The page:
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Where did it all go wrong for grassroots football?

Luca Bruno/Shutterstock

Where did it all go wrong for grassroots football?

Make no mistake about it: English football is entering new terrain. New media investments, and the changing roles and structure of clubs, has led to football rapidly changing both economically and culturally – despite the actual game itself remaining relatively stable – and right now English football should be at its pinnacle. But on an international stage, England is still in a vacuum of underachievement and failed expectations.

This summer after another early exit from the European Championships, the then England Manager Roy Hodgson and the Football Association (FA) parted company. The FA looked to the powerful “super-agent” Jorge Mendez for support recruiting Hodgson’s successor.

Sam Allardyce was lured from Sunderland. Allardyce’s portfolio shows no major trophies in his career achievements and his appointment was greeted by a large chorus of critics. His style of play is contradictory to the FA’s new playing and coaching philosophy, which endorses ball retention. Allardyce endorses lots of long balls, meaning many within see Allardyce’s appointment as a backwards step for English football’s development.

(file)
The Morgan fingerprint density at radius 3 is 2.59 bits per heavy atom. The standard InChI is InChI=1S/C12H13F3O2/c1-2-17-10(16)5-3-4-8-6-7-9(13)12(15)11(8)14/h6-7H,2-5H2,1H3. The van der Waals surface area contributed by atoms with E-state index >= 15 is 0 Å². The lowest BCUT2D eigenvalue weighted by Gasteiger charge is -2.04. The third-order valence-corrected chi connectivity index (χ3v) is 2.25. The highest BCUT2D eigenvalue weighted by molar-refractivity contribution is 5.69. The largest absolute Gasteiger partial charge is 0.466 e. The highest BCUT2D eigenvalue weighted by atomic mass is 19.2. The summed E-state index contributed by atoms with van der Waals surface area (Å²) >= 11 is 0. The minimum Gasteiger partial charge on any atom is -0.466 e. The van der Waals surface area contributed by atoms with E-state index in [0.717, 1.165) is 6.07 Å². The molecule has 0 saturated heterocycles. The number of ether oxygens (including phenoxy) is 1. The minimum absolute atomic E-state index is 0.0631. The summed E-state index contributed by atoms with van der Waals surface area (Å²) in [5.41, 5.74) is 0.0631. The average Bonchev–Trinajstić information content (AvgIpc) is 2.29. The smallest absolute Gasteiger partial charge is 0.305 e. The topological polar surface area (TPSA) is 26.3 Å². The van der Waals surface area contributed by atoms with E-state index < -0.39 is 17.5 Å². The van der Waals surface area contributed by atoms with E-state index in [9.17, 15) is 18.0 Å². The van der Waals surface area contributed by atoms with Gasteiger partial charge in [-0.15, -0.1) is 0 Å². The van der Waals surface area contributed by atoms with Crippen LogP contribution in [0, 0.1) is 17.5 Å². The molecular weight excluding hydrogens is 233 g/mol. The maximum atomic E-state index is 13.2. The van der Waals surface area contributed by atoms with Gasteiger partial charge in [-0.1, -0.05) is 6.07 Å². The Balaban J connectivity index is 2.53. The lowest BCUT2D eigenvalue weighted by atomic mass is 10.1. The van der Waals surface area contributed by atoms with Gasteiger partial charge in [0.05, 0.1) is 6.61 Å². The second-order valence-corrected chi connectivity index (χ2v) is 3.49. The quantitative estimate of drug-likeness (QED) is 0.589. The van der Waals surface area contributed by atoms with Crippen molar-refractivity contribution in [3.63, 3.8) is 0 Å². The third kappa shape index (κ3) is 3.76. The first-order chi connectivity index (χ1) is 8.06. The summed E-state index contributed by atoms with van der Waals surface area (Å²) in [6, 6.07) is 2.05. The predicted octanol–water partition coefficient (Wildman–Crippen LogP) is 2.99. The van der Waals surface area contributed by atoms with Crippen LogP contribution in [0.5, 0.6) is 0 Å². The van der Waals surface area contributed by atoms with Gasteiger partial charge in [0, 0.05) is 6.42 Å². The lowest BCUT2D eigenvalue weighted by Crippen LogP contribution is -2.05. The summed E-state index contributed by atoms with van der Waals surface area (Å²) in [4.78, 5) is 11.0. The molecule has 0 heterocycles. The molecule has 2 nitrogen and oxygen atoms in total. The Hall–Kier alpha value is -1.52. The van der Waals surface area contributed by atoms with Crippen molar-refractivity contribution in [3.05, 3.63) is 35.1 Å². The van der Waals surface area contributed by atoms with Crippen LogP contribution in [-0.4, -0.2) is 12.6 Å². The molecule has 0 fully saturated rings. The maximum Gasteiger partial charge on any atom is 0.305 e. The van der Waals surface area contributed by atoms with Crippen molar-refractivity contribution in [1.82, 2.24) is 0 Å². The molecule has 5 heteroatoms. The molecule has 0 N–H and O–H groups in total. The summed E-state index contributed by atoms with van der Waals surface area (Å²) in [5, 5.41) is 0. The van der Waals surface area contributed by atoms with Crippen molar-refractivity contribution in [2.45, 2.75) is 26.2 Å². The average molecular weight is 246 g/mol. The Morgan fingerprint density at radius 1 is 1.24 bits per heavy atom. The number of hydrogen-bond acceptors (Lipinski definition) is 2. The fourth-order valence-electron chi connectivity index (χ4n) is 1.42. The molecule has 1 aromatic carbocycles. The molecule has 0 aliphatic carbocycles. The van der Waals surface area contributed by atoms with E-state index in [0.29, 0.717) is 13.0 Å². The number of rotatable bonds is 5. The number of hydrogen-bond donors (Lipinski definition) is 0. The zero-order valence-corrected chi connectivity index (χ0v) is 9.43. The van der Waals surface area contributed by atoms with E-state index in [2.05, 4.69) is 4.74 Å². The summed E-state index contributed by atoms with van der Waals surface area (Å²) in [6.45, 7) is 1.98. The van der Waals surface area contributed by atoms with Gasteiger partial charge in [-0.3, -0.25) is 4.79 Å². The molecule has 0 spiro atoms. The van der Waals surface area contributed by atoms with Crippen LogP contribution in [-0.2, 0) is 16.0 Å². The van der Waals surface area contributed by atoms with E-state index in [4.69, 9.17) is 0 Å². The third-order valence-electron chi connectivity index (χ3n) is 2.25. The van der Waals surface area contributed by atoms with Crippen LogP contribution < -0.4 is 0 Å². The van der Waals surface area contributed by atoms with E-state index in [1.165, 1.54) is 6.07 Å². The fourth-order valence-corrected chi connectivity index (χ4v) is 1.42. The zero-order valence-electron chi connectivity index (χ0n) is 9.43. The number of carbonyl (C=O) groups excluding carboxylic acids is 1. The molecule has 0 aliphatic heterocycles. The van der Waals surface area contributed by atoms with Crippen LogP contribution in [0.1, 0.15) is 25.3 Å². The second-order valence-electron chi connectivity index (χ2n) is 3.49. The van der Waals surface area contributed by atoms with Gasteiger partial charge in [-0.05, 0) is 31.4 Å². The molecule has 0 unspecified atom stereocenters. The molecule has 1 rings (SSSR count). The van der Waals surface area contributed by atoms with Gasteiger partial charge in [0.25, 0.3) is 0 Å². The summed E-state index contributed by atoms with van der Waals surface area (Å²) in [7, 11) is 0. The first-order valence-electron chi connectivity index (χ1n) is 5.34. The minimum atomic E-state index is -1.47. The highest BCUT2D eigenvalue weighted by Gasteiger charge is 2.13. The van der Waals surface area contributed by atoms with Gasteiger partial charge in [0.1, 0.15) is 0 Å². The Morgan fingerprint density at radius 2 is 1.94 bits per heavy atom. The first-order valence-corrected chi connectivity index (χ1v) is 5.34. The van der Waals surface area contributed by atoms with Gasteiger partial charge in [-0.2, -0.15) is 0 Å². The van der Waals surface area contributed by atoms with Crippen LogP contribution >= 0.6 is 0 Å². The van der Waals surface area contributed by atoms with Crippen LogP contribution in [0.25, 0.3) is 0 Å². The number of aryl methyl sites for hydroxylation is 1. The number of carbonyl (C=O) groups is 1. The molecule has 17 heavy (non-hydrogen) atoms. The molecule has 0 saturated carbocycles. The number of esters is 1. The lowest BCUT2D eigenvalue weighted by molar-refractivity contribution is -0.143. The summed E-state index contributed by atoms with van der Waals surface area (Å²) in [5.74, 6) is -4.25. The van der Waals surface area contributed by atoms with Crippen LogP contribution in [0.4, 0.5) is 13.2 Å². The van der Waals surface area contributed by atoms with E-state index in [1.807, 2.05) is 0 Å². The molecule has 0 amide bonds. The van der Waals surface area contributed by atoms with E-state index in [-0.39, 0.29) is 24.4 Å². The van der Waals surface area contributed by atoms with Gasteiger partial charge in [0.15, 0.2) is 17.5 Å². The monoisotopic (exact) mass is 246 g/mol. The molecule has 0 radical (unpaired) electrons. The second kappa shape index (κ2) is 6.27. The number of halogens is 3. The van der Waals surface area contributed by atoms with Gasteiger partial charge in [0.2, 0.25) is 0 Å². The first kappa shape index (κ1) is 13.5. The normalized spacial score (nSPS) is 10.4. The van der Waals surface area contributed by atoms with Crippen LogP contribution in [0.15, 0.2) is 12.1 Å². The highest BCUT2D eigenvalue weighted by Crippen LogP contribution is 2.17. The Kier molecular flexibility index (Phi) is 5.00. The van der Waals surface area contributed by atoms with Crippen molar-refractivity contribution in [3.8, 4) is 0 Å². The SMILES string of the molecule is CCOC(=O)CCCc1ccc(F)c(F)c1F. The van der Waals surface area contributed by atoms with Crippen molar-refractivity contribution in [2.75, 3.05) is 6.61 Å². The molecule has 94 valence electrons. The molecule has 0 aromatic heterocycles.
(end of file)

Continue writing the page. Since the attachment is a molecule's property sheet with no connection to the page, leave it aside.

The FA, not known for wise decisions and long-term vision, is currently under pressure to reform it’s approach to grassroots football or face government funding sanctions. This is not the first time pressure has been applied to the FA – it previously received funding penalties of £1.6m from Sport England, for failing to grow grassroots football participation – with evidence showing a decline in participation in football across the UK (see figure 1).

Participation in football. Dr Paul Widdop, developed using Active People Survey Data.

Soggy pitches

One theory put forward for falling football participation figures is the infrastructure and standard of surfaces. In 2014, there were 639 publicly available artificial grass pitches in England, compared to 3,735 in Germany.